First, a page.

Ft. Leavenworth has a considerable financial impact on the area.
That was the message that Richard Keller, a retired lieutenant general, gave to the Wyandotte-Leavenworth Study Committee at its monthly meeting Tuesday, Jan. 8, in the community room of the Country Club Bank. The committee recently helped in completing an extensive economic development study of the K-7 Corridor.
Keller, who is from Leavenworth, is a member of the 27 Committee, a voluntary organization that promotes cooperation between the federal government and private business. The organization is centered at Ft. Leavenworth and gets its name from the year 1827 when Ft. Leavenworth was founded.
Keller estimates that Ft. Leavenworth has an annual overall impact of more than $2.8 billion on the area. A substantial amount of that figure is military and civilian payroll, estimated at more than $491 million.
A major component of the U.S. Army at Ft. Leavenworth is the Command and General College—a school that has trained many famous generals including Dwight Eisenhower, George Marshall, Douglas MacArthur, George Patton, Omar Bradley, Norman Schwarzkopf and Colin Powell. Since 1894, more than 7,500 international officers from 159 countries also have attended the college.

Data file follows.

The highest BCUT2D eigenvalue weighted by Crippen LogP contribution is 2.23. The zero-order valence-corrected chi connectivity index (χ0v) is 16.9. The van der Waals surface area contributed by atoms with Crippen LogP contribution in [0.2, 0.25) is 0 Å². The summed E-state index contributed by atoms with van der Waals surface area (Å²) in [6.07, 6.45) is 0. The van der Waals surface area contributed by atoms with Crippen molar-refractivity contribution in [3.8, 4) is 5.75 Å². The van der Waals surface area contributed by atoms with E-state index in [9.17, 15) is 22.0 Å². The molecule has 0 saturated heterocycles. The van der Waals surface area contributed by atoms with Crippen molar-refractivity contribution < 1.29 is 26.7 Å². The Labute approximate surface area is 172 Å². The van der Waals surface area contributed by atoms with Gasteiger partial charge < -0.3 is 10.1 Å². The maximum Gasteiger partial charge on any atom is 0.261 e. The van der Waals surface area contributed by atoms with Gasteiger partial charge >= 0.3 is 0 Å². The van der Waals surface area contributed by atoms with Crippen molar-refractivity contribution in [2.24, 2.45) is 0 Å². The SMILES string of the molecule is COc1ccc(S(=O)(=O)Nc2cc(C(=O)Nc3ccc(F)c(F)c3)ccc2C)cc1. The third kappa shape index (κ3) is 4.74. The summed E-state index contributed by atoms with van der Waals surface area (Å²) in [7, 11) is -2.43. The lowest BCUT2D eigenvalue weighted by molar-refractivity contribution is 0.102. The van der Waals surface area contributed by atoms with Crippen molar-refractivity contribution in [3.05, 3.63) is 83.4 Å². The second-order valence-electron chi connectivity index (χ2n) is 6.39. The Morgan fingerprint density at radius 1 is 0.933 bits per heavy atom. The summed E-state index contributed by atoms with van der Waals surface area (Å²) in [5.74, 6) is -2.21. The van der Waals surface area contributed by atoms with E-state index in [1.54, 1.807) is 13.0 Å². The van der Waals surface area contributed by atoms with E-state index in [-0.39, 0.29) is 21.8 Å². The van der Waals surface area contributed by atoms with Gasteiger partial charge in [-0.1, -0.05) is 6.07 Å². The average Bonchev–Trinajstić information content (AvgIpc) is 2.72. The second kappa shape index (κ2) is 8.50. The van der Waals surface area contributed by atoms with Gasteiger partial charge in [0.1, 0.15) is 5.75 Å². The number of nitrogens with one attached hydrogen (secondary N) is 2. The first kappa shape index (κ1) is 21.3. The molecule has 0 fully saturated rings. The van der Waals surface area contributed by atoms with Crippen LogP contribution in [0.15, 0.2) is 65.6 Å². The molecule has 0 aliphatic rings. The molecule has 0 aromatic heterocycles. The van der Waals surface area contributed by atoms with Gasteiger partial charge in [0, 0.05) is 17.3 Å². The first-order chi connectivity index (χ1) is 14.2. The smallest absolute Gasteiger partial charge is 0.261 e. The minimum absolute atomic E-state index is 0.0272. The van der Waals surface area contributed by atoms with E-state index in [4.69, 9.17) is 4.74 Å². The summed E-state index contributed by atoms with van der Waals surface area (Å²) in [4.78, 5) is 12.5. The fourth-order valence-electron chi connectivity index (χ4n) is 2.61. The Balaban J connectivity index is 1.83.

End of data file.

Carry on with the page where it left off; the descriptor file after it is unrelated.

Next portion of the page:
The college is housed in a new brick building; J.E. Dunn was the general contractor; Maderak Construction did the masonry work.
Ft. Leavenworth is also considered the “intellectual center” of the U.S. Army; it has several persons who are army historians.
Keller presented a chart showing that officer training at Ft. Leavenworth is more cost effective, compared to other posts such as the National War College in Washington, D.C. Its cost about $160,000 a year to train an officer at the War College; at Ft. Leavenworth, that cost is about half that amount.
Keller said that construction and housing costs at Ft. Leavenworth are much more reasonable than in the Washington area.
Ft. Leavenworth is also home to a military corrections complex including the U.S. Disciplinary Barracks, the only maximum-security prison for all branches of the U.S. Military.
Ft. Leavenworth has been an important post since its early days when it provided a link to Ft. Scott, Kan., and Ft. Gibson, Okla. From 1865 until 1891, it was involved in Indian wars. Its training efforts can be traced back to 1881 when the School of Application for Cavalry and Infantry was established.
Murrel Bland is the former editor for The Wyandotte West and The Piper Press. He is the executive director of Business West.